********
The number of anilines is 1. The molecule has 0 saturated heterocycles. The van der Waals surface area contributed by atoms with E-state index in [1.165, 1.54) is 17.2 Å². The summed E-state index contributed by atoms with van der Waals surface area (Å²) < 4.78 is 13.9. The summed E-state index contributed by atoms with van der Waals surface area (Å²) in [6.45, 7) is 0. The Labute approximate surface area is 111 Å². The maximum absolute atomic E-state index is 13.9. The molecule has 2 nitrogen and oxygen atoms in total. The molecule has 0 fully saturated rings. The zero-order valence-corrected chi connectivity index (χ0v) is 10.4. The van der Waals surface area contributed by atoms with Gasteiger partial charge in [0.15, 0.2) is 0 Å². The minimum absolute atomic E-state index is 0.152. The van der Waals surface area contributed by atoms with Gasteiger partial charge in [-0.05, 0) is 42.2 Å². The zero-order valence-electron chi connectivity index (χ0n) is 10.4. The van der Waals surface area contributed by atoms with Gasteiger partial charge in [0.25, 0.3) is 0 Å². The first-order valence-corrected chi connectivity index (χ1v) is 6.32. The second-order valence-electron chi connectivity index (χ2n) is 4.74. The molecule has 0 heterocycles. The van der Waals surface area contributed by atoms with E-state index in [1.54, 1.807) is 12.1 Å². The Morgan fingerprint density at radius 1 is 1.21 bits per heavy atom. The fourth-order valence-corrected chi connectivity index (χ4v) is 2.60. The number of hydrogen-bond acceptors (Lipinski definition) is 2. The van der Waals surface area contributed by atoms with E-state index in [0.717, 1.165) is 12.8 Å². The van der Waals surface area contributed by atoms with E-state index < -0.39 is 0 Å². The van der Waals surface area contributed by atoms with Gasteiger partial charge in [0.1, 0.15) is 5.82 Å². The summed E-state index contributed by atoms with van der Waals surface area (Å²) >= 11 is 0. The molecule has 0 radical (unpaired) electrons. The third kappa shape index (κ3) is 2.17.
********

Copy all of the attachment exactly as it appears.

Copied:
The number of anilines is 1. The molecule has 0 saturated heterocycles. The van der Waals surface area contributed by atoms with E-state index in [1.165, 1.54) is 17.2 Å². The summed E-state index contributed by atoms with van der Waals surface area (Å²) < 4.78 is 13.9. The summed E-state index contributed by atoms with van der Waals surface area (Å²) in [6.45, 7) is 0. The Labute approximate surface area is 111 Å². The maximum absolute atomic E-state index is 13.9. The molecule has 2 nitrogen and oxygen atoms in total. The molecule has 0 fully saturated rings. The zero-order valence-corrected chi connectivity index (χ0v) is 10.4. The van der Waals surface area contributed by atoms with Gasteiger partial charge in [0.15, 0.2) is 0 Å². The minimum absolute atomic E-state index is 0.152. The van der Waals surface area contributed by atoms with Gasteiger partial charge in [-0.05, 0) is 42.2 Å². The zero-order valence-electron chi connectivity index (χ0n) is 10.4. The van der Waals surface area contributed by atoms with Gasteiger partial charge in [0.25, 0.3) is 0 Å². The first-order valence-corrected chi connectivity index (χ1v) is 6.32. The second-order valence-electron chi connectivity index (χ2n) is 4.74. The molecule has 0 heterocycles. The van der Waals surface area contributed by atoms with E-state index in [1.54, 1.807) is 12.1 Å². The Morgan fingerprint density at radius 1 is 1.21 bits per heavy atom. The fourth-order valence-corrected chi connectivity index (χ4v) is 2.60. The number of hydrogen-bond acceptors (Lipinski definition) is 2. The van der Waals surface area contributed by atoms with E-state index in [0.717, 1.165) is 12.8 Å². The van der Waals surface area contributed by atoms with E-state index < -0.39 is 0 Å². The van der Waals surface area contributed by atoms with Gasteiger partial charge in [0.1, 0.15) is 5.82 Å². The summed E-state index contributed by atoms with van der Waals surface area (Å²) >= 11 is 0. The molecule has 0 radical (unpaired) electrons. The third kappa shape index (κ3) is 2.17.